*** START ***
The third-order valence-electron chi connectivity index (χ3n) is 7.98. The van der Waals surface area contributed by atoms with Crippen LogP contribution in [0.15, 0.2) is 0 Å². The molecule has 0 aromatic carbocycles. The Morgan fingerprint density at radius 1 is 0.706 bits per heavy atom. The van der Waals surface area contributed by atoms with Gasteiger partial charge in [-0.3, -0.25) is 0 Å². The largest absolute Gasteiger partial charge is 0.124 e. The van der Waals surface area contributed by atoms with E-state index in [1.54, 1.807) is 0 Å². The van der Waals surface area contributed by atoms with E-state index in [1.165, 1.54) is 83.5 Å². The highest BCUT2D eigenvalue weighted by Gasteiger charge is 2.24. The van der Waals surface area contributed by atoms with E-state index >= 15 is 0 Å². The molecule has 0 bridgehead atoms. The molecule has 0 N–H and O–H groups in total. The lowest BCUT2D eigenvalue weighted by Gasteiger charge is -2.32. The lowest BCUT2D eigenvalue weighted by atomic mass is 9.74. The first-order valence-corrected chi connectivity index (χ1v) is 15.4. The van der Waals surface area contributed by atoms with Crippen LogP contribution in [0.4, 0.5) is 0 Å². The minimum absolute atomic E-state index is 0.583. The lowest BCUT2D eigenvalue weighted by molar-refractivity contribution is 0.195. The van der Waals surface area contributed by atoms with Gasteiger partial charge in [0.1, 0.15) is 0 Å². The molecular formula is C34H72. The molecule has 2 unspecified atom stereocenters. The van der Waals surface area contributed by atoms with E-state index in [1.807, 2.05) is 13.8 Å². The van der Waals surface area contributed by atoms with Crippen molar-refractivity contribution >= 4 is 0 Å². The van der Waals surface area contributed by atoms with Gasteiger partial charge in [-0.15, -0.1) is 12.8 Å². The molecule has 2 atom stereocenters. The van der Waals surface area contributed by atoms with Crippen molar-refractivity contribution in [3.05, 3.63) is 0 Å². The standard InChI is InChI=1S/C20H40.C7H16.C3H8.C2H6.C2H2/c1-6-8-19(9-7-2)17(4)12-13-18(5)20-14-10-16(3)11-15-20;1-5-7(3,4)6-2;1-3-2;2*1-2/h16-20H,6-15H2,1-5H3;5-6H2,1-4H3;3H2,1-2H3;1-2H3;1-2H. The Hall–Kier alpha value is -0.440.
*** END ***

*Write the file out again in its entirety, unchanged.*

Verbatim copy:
The third-order valence-electron chi connectivity index (χ3n) is 7.98. The van der Waals surface area contributed by atoms with Crippen LogP contribution in [0.15, 0.2) is 0 Å². The molecule has 0 aromatic carbocycles. The Morgan fingerprint density at radius 1 is 0.706 bits per heavy atom. The van der Waals surface area contributed by atoms with Gasteiger partial charge in [-0.3, -0.25) is 0 Å². The largest absolute Gasteiger partial charge is 0.124 e. The van der Waals surface area contributed by atoms with E-state index in [1.54, 1.807) is 0 Å². The van der Waals surface area contributed by atoms with E-state index in [1.165, 1.54) is 83.5 Å². The highest BCUT2D eigenvalue weighted by Gasteiger charge is 2.24. The van der Waals surface area contributed by atoms with E-state index >= 15 is 0 Å². The molecule has 0 bridgehead atoms. The molecule has 0 N–H and O–H groups in total. The lowest BCUT2D eigenvalue weighted by Gasteiger charge is -2.32. The lowest BCUT2D eigenvalue weighted by atomic mass is 9.74. The first-order valence-corrected chi connectivity index (χ1v) is 15.4. The van der Waals surface area contributed by atoms with Crippen LogP contribution in [0.4, 0.5) is 0 Å². The minimum absolute atomic E-state index is 0.583. The lowest BCUT2D eigenvalue weighted by molar-refractivity contribution is 0.195. The van der Waals surface area contributed by atoms with Gasteiger partial charge in [0.1, 0.15) is 0 Å². The molecular formula is C34H72. The molecule has 2 unspecified atom stereocenters. The van der Waals surface area contributed by atoms with E-state index in [1.807, 2.05) is 13.8 Å². The van der Waals surface area contributed by atoms with Crippen molar-refractivity contribution >= 4 is 0 Å². The van der Waals surface area contributed by atoms with Gasteiger partial charge in [-0.15, -0.1) is 12.8 Å². The molecule has 2 atom stereocenters. The van der Waals surface area contributed by atoms with Crippen molar-refractivity contribution in [3.05, 3.63) is 0 Å². The standard InChI is InChI=1S/C20H40.C7H16.C3H8.C2H6.C2H2/c1-6-8-19(9-7-2)17(4)12-13-18(5)20-14-10-16(3)11-15-20;1-5-7(3,4)6-2;1-3-2;2*1-2/h16-20H,6-15H2,1-5H3;5-6H2,1-4H3;3H2,1-2H3;1-2H3;1-2H. The Hall–Kier alpha value is -0.440.